Stricken Boston

A City in Terror: 1919—The Boston Police Strike

by Francis Russell
Viking, 256 pp., $10.00

Boston, during the past winter and spring, offered Southerners a fistful of ironies. While schools in Mississippi’s Delta or the so-called Black Belt of Alabama, just over ten years ago the bastions of segregationist resistance to the civil rights movement, have been quietly desegregated for several years, Boston’s schools have been described by a federal court as deliberately and overwhelmingly segregated. Judge Garrity’s effort to change that state of affairs met with opposition that surely rivals the worst kind once experienced by black children in Georgia, Alabama, Mississippi. Boston is a delicious object for Southern scorn, or serious or mock indignation. Boston, and its metropolitan area, is not just one of many Northern cities—though for some Southerners, one suspects, any evidence whatsoever of moral hypocrisy on the part of that nondescript group still called “Yankees” would be sufficient.

For well over a century the city has been regarded as among the nation’s educational and cultural leaders—one of the centers of abolitionist sentiment in the years before the Civil War, the capital city of the state whose sons both fought in large numbers against the Confederacy and went South after that war to rule in the name of a victorious federal government, and whose nationally known universities recently sent many students, faculty members, ministers, and aroused laymen to Selma and Montgomery, to the Mississippi Summer Project, the Delta Ministry, the medical program at Mound Bayou in Mississippi, the last for a long while directly affiliated with Tufts University. Black people in the rural parts of Mississippi or Alabama, who had heard through the grapevine (there is a constant return of departed kin for vacations, family crises, or celebrations) about the disadvantages of Detroit or Chicago, would often wonder about Boston: it must be different up there.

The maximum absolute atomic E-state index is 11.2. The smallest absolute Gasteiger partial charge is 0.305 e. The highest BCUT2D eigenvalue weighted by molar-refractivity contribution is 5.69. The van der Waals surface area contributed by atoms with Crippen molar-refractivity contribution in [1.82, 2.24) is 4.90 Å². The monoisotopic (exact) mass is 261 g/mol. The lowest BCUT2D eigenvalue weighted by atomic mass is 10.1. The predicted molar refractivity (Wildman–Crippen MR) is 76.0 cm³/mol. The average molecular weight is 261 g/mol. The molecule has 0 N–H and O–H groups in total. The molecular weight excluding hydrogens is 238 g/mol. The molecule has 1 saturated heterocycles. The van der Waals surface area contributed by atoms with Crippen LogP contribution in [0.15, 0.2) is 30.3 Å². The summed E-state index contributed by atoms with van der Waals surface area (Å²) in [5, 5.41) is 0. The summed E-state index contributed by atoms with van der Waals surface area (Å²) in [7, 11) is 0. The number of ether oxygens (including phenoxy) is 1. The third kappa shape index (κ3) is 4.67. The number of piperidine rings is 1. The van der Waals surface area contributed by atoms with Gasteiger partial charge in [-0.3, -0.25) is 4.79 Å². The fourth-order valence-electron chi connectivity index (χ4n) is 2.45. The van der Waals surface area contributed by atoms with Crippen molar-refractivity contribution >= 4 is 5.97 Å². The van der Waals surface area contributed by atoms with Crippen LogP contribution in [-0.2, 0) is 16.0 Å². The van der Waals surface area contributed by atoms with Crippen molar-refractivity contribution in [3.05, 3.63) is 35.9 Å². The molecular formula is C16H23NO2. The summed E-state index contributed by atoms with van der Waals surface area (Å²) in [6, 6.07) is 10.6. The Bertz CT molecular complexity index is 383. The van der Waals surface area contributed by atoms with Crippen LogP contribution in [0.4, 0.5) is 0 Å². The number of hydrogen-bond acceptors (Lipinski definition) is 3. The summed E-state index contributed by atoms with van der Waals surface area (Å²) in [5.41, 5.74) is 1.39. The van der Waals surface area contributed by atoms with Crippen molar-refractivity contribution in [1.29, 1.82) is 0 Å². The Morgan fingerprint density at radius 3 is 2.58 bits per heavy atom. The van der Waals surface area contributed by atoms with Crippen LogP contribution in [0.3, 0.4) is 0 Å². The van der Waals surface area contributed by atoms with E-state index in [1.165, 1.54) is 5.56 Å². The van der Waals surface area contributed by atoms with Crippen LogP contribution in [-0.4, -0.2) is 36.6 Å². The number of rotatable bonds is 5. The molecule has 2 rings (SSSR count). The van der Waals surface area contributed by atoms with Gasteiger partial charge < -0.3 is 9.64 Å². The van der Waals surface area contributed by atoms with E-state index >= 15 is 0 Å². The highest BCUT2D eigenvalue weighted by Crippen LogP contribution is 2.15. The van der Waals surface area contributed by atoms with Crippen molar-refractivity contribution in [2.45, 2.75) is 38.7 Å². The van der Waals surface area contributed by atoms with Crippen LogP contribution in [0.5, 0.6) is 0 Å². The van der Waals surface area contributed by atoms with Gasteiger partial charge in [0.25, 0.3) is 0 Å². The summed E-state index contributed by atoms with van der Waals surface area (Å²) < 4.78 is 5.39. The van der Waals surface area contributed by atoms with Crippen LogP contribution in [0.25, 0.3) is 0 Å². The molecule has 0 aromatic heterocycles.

And to a degree it was. The city attracted in the earlier decades of this century only a small percentage of the black immigrants who left an impoverished and often brutal life in search of work and the relative sanctuary of a slum—no omnipotent and arbitrary sheriff, no Ku Klux Klan with its bonfires and its crazy talk and, sometimes, action. In Boston, as late as the 1940s, there wasn’t even a large black ghetto. Roxbury, now the heart of the city’s black section, was predominantly Jewish, with the Irish holding on firmly to one neighborhood. There were some old Boston black families; in certain ways they resembled the Brahmins. That is, blacks who were class conscious, who looked down on other blacks, who recited to anyone available how long it had been since they first arrived in the city. Malcolm X has described this vividly and with a proper measure of irony in his autobiography.

During and immediately after the Second World War, when those longtime black Bostonians and some more recent arrivals mostly lived in the South End, not far from white people, the city’s tensions were primarily religious and ethnic. John …

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